The prospects for developing nuclear fusion as a feasible source of energy have significantly improved, say experts. The UK government has recently announced an investment of £200m to deliver electricity from a fusion reactor by 2040. Private companies and governments have told the BBC they aim to have demonstration models working within five years. But huge hurdles remain, say critics.
With the price of wind and solar continuing to drop, experts say these existing renewables might offer a more economical and timely method of tackling climate change and generating energy than an unproven technology like fusion.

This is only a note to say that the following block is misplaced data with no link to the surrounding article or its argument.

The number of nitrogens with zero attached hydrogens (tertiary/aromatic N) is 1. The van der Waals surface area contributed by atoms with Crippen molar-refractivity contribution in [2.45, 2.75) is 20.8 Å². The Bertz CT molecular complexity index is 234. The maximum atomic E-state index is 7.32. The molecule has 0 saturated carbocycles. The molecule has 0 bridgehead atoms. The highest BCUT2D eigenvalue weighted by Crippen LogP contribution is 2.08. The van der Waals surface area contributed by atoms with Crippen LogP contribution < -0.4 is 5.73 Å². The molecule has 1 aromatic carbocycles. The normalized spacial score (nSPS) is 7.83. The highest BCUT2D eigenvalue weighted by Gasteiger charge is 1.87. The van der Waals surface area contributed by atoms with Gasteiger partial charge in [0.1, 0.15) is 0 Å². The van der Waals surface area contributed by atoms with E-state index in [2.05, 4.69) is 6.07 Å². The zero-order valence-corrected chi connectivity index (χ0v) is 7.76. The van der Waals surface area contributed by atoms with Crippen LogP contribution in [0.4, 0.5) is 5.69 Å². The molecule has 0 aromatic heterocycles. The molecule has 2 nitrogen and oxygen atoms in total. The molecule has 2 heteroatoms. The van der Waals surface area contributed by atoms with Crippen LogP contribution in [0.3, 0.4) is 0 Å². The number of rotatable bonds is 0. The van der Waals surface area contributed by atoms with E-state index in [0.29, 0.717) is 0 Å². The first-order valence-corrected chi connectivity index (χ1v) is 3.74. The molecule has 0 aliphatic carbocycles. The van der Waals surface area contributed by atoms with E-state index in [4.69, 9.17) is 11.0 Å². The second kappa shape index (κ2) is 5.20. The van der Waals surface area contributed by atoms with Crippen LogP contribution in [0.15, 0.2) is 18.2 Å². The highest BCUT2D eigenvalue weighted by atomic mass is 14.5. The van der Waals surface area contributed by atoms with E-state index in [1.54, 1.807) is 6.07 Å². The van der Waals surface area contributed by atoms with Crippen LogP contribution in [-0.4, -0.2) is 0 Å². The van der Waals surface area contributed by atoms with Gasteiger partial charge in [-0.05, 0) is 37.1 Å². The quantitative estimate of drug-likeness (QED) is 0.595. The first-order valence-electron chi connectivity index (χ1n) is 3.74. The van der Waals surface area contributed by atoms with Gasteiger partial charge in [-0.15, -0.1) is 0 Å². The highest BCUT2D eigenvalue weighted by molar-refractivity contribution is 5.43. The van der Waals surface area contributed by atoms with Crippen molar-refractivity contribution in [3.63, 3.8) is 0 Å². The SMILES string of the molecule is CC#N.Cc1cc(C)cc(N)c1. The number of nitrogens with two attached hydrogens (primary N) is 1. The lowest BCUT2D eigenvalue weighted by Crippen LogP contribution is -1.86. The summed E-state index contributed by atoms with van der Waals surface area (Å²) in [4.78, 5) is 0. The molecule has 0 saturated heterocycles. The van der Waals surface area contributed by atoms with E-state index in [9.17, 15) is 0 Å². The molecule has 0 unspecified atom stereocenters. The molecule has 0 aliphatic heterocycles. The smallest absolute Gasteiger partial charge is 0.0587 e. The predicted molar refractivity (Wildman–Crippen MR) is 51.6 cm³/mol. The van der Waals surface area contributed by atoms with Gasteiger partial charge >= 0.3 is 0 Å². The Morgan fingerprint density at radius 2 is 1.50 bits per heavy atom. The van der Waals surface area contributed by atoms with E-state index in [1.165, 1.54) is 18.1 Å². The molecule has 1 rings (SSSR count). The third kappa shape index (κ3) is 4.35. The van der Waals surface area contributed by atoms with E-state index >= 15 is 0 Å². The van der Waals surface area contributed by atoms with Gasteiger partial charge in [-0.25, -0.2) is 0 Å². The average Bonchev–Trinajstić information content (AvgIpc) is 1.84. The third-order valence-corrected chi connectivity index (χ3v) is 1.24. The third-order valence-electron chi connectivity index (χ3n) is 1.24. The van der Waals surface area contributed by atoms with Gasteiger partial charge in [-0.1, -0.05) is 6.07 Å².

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Nuclear fusion is an attempt to replicate the processes of the Sun on Earth. It differs significantly from nuclear fission, which has been our only way of getting electricity from atoms since the 1950s. Fission has proven to be hugely expensive. It generates large amounts of radioactive waste and raises serious concerns about safety and the proliferation of weapons.